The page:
How We Approach Content—and What You Can Do to Grab More Attention

Graziella Jackson's picture

CEO and Managing Director


How We Approach Content—and What You Can Do to Grab More Attention

It's highly likely I've already lost you. A widely cited 2015 study that is still circulating the web caused a stir last year by claiming humans now have shorter attention spans than goldfish, dropping from an average of 12 to eight seconds between 2000 and 2015. Digital technology, of course, is named as a root cause.

Today, attention is the currency of online exchange. For a producer of digital content, it's how your users signal that they like what you have to offer and want to experience more. Attention is the first step in cultivation. It is measured through on-site time and behavior. And while attention is a rare and precious commodity in online engagement, it often is ignored by producers of digital content.

Think for a moment about what really grabs your attention online. For me, I like my content to:

  • Explore issues in social psychology and human behavior,
  • Cover topics related to culture, technology, and process,
  • Balance expert analysis with human interest storytelling,
  • Engage with social justice themes,
  • Teach me something new that is applicable to my life and work, and
  • Have a distinctive style.

This report microsite from the Knight Foundation is a good example of my preferred content* *(I visit this site several times a month). This Aeon article is another good one. With some thought, most everyone could diagnose what kind of preferred content readily grabs and holds their attention.

In addition to preferred content, we also regularly seek trigger content. Trigger content tends to respond to our everyday preoccupations, usually dealing with health, relationships, home and housing, education, employment, and personal finance related subjects or real-world events. Being trigger-driven means that when we seek this type of content, we are responding to a specific stimulus, be it a question, event, or need.

Trigger content performs best when it is designed to help us make decisions and solve problems. WebMD, Investopedia, and Quora are good examples. Shopping, social, and entertainment content, where users spend much of their online time, can be both triggered and preferred content. And regardless the type of content we seek, one thing is certain: We are always on and therefore want high-quality content available to us on demand.

This is why being unintentional with content is deadly. The reality is — the thousands of nibbles of content that cross our paths each day seeking our attention make about 40% of us feel overwhelmed. The internet is a very capable illusionist — it gives us strong confidence that the content we need and want in our everyday lives is always accessible, anytime, anywhere and that its availability makes our lives easier. But our true experience is quite the opposite. The more variety and choice we have, the more paralyzed we feel in being able to make the right decision about what will work best for us.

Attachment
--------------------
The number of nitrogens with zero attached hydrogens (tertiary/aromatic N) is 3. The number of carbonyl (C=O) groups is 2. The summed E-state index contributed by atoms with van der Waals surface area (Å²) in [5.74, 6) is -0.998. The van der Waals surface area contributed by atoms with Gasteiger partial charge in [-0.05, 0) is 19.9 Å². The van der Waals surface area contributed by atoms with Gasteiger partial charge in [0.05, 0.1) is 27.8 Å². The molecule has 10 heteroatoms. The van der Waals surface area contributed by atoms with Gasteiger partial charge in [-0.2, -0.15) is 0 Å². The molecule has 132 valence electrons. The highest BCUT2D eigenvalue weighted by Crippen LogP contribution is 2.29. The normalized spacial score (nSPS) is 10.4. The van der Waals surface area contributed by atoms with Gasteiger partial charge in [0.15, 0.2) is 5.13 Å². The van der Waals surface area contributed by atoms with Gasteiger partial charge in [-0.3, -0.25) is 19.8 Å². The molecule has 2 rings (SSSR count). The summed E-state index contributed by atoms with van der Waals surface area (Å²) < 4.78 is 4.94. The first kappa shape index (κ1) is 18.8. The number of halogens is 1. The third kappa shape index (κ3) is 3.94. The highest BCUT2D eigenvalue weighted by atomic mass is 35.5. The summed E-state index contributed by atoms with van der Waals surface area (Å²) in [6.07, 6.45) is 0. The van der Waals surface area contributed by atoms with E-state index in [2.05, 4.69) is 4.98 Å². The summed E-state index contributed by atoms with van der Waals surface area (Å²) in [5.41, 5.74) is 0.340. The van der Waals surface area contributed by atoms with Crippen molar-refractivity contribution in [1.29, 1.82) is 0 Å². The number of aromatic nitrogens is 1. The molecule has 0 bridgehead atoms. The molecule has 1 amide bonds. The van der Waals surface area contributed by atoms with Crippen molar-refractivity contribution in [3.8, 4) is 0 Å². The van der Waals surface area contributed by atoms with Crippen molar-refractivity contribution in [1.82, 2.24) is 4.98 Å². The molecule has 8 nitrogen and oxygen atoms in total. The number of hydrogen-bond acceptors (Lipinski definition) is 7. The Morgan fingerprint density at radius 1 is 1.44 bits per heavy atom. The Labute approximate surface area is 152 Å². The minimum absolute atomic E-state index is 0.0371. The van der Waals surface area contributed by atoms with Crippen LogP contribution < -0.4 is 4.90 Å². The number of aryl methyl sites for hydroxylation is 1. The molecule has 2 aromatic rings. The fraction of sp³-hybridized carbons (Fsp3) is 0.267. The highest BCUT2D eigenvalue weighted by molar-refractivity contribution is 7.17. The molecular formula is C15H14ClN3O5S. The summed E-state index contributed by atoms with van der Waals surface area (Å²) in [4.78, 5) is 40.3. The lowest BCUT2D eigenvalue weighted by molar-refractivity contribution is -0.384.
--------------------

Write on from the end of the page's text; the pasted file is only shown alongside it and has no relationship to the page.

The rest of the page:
Look at it this way: The amount of data produced via the internet each day is roughly equivalent to 250,000 Libraries of Congress.

250,000 Libraries of Congress! How do we even begin to sort through it all!?

What's concerning is that producers of much of our online content aren't typically aware of this volume problem or concerned with their content's value or utility to us. Many digital teams still tackle digital content as design- or technology-first exercises:

  • "It would be so cool if we could have a video for that article."
  • "We really need an interactive map."
  • "This campaign would be better if it had its own site and design."
  • "We need a post about my project on the site."

We've all heard these phrases before. And framed this way, you can easily see what's missing:

  • There is no sense of the user or why they would want to interact with this content (purpose).
  • There is no sense of what the content will help the user accomplish or how the content will reward them for sharing their attention (value).
  • There is no sense of what serving the user with this content will accomplish for the organization (outcome).

Without an intended outcome and a user-driven purpose and value definition, content is just bloat. It kind of makes me think of the internet as similar to the Great Pacific Garbage Patch — just an unsightly and potentially damaging collection of debris floating around on the currents of the web. This purposeless and user-less content approach has long been proven to contribute to cycles of waste and rework.

There is no style without substance. I've always liked how Victor Hugo put it: "Style is the substance of the subject called unceasingly to the surface." Design is not content, it is a mode of delivering content in a way that is attractive, stimulating, and novel. You need to have substance that is called forth through user-centered design in order to have an effective content product.

There is good news — content doesn't have to be this bad. By bringing structure to your content decision-making, you can create a content strategy that is designed to capture your user's attention and channel that attention into meaningful engagement. And there are some basic steps to getting there:

1. Research your users and develop meaningful user personas

The role of user experience-driven content strategy is to understand users' exclusive triggers and motivations and create tailored content products that serve them. A great content strategist understands that the difference between an active, motivating content experience and a passive one and knows how to captivate users so they increase the time they're willing to spend engaging with your mission and brand.

The first step in achieving this is researching your audience — through focus groups, user interviews, web surveys, usability testing, market research, etc. — and defining core demographic and psychographic personas.